What is an Appraisal Clause and When Should it be Used?

What is an Appraisal Clause and When Should it be Used?

What is an Appraisal Clause and When Should it be Used?

Suffering significant damage to a home or business can leave a person understandably anxious and upset. Unfortunately, once you have contacted the insurance company and begun the claims process, the settlement offer often doesn't quite align with what you believe you deserve. We are here to help advise you on property claims in central Florida and can help make the whole process more manageable for you and your family.

This does not mean that you have to accept their offer or even hire an attorney to move forward with the next step in the process. Almost every property insurance policy contains what is known as an appraisal clause. This clause is required by state statute in some places, and some are simply a standard insurance industry practice. While the exact language of a given insurance companies policy regarding appraisal often differs from case to case, most appraisal clauses require each party, the insured and the insurer, to pay an outside appraiser to evaluate the value of the property and the amount of loss.

How to start an appraisal process

In this situation, either party can demand an appraisal in writing when there is a disagreement regarding loss. Both parties will then select their appraiser. Most appraisal clauses require the appraiser to be impartial, competent, and disinterested in the final determination. Once an appraiser is chosen, the parties involved should be sure that appraisers are given clear instructions concerning what is expected of them, precisely what they are supposed to be ruling on. It is common for an appraisal only to involve a portion of a damage claim. For example, an appraiser may be called to rule on the actual cash value of a building, the replacement cost of the contents, or many other things in between. Without appropriate and specific direction, appraisers are likely to extend their ruling into areas that have not been in the dispute or have previously been resolved.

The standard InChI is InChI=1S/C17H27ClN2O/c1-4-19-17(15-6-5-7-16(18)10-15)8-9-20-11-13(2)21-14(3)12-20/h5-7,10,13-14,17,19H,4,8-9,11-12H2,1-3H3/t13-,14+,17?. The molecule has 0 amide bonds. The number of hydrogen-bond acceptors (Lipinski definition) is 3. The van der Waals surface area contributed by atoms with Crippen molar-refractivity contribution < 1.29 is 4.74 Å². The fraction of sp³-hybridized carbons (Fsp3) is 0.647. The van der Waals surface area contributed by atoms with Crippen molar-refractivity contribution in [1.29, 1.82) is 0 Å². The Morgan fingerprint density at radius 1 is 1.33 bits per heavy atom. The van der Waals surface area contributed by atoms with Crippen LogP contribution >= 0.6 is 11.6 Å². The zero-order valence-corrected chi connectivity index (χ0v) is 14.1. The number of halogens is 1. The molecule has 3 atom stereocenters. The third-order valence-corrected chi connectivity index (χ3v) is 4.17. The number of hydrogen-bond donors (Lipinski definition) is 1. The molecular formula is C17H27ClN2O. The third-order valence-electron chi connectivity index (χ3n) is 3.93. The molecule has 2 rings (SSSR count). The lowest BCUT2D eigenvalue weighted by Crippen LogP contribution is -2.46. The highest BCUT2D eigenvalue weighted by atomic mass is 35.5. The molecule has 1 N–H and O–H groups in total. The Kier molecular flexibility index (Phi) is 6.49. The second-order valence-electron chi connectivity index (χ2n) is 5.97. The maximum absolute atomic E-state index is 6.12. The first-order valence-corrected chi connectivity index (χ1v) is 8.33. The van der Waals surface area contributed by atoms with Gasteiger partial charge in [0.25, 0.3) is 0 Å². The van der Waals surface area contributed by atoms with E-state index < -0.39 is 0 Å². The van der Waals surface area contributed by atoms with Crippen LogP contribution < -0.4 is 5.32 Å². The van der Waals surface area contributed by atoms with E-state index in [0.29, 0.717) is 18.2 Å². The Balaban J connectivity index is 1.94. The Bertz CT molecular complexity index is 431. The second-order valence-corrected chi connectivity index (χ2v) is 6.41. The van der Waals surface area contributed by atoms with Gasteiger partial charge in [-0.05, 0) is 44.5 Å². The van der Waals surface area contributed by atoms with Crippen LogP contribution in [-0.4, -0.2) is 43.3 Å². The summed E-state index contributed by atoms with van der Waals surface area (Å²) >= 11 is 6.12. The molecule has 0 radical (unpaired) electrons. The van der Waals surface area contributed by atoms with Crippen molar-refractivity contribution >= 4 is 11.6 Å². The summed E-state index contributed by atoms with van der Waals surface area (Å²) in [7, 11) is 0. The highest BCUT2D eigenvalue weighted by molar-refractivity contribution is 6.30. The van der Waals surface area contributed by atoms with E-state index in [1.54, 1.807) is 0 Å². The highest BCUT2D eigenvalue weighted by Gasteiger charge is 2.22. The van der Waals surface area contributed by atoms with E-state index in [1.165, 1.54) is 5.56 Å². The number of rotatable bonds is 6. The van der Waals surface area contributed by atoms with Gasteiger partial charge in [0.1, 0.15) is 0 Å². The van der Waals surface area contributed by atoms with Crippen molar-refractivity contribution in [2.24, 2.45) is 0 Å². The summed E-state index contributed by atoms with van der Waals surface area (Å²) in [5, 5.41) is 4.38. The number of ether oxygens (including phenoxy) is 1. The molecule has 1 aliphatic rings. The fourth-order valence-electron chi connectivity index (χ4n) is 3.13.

What happens if the two appraisers cannot agree?

It is very common for the appraisers not to agree during the appraisal process, which is why it is stated in the appraisal clause that the two appraisers should convene to select an umpire. A selected umpire must be unbiased, impartial, and disinterested in the situation. If the two parties cannot agree upon an umpire, then either party may petition any Court to appoint one. An umpire in an appraisal is often compared to an arbitrator in an arbitration. Umpires are strictly obligated to be unbiased and disclose any dealings that might create any bias.

Then the appraisers submit their reports to the umpire with any evidence and materials, and the umpire should remain focused on the differences between the parties and rule accordingly. The result is that an agreement by any two of the three involved, the umpire and the two appraisers, constitutes the final ruling.

An appraisal award has been agreed upon. What happens next?

Once an agreement is made, the award is written and signed by at least two of the three participants. It is then shared with the parties, the insurance, and the insured.

Then it is filed with the insurance company. The insurance company should immediately pay upon the award and be careful not to delay beyond the shortest period provided for in the policy by statute or by regulation.

Property claims in Central Florida can be frustrating to deal with on your own. Contact our experts to help you manage the process efficiently and without any added stress.

 

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